From the beginning, Stephen Harper dreamed of transforming Canada into a petro-state. Many things have combined to kill his dream -- not the least of which is the falling price of oil. Carol Goar believes Canadians might have been willing to forgive Harper for things over which he had no control. Unfortunately, Harper has refused to do anything about the things he can control. Goar compiles a remarkable list of Harper's mistakes:
The first impediment is his absolute refusal to admit he misjudged Canada’s prospects. Even now, with the bottom dropping out of his budgetary calculations, Harper insists he is a masterful economic manager, the only safe choice for prudent voters. His skewed self-image and his unwillingness to adjust to events stifle any fellow feeling.
The second problem is that the prime minister is partly responsible for his own predicament. Although events conspired against him, he made matters worse. Discarding diplomacy, he publicly lectured the U.S. government that approving the Keystone XL pipeline designed to move bitumen from Hardisty, Alta., to the Gulf of Mexico should be a “complete no-brainer.” President Barack Obama didn’t take kindly to Harper’s needling. He still hasn’t given the project a green light. Similarly, Harper and his ministers lashed out at “radical groups” for hijacking the pipeline approval process and undermining the economy. Environmentalists dug in their heels.
The third is Harper’s overt favouritism toward Alberta. His government subsidized the oilsands while dismissing Ontario’s efforts to develop green energy. He treated central Canada’s manufacturing woes as an unfortunate, but unpreventable, byproduct of globalization. His ministers hunted down employment insurance recipients in the job-scarce Maritimes to ensure they were actively looking for work. He changed Canada’s equalization formula when Ontario became a have-not province.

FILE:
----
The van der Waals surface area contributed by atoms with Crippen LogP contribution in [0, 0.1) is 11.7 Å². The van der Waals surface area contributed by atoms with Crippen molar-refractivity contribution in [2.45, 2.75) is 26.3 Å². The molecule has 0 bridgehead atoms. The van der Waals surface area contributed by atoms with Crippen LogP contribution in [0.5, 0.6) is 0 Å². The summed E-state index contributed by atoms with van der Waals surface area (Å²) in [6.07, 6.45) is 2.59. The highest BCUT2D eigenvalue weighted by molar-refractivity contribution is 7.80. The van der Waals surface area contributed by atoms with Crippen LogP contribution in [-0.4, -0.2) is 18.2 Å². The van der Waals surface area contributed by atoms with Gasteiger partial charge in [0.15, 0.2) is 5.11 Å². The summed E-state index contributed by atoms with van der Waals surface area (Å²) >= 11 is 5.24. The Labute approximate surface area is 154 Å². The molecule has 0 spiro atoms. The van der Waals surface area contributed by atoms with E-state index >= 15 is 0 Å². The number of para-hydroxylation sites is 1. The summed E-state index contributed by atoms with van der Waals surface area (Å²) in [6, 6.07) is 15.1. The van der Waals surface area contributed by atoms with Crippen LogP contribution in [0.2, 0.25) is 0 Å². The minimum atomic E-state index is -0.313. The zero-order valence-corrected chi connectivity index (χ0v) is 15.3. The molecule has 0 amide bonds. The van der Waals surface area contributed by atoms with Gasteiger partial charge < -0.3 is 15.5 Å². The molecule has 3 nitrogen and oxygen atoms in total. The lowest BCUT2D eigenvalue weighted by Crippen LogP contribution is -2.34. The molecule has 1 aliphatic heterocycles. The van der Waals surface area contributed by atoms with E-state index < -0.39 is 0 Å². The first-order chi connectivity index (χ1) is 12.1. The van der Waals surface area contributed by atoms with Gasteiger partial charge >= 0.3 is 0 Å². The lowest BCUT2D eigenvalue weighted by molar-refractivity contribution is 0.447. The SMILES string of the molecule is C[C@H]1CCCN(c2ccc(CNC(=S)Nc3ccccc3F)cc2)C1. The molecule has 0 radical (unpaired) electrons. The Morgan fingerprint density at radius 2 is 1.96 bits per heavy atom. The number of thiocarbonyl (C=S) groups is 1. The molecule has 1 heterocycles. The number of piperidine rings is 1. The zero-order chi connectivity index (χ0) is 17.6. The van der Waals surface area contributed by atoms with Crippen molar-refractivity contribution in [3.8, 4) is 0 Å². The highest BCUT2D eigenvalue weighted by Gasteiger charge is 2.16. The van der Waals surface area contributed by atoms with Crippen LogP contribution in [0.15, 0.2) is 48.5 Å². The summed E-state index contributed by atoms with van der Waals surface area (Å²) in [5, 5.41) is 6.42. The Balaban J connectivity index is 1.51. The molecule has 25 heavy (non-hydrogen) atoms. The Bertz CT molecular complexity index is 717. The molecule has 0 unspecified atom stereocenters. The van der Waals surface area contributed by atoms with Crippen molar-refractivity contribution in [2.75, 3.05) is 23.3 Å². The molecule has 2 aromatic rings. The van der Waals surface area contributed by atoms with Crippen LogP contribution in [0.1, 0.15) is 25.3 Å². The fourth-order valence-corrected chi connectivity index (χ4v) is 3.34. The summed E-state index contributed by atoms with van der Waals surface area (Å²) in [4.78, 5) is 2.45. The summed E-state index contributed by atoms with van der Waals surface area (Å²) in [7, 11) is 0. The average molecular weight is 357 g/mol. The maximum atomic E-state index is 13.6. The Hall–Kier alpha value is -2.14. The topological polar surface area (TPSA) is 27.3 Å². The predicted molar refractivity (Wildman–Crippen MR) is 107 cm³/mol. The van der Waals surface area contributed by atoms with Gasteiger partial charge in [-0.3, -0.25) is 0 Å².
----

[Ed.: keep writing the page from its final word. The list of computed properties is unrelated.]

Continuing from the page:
The fourth is his obduracy on climate change. While other nations cleaned up their act, Harper broke Ottawa’s global commitments, ignored its emission-reduction targets and made no effort to put a price on pollution. The payback for sacrificing Canada’s reputation as a responsible member of the global community? A commodity the industry can’t sell in an oil-saturated world.
The fifth is his attempt to smear and silence charities. No prime minister has ever resorted to auditing charities that don’t share the government’s ideology or objectives. Since 2012, the Canada Revenue Agency has targeted more than 50 environmental organizations, anti-poverty groups, foreign aid providers and left-leaning think-tanks. Even people who don’t belong to — or donate to — these charities are disturbed by the lengths to which Harper will go to get his way.
There's more, but you get the idea. The bald truth is that -- other than his ability to get himself elected -- Harper has been a thoroughly incompetent prime minister.
Historians will be preoccupied with the question of how a man so devoid of people skills could be elected prime minister. Perhaps, they will conclude, it was the times. They will point south of the border to one of Harper's contemporaries -- who also liked to pose as a cowboy. He was, likewise, totally unfit for office.
Who knows what their explanation will be? But one thing is certain. Each man, they will conclude, was his own worst enemy.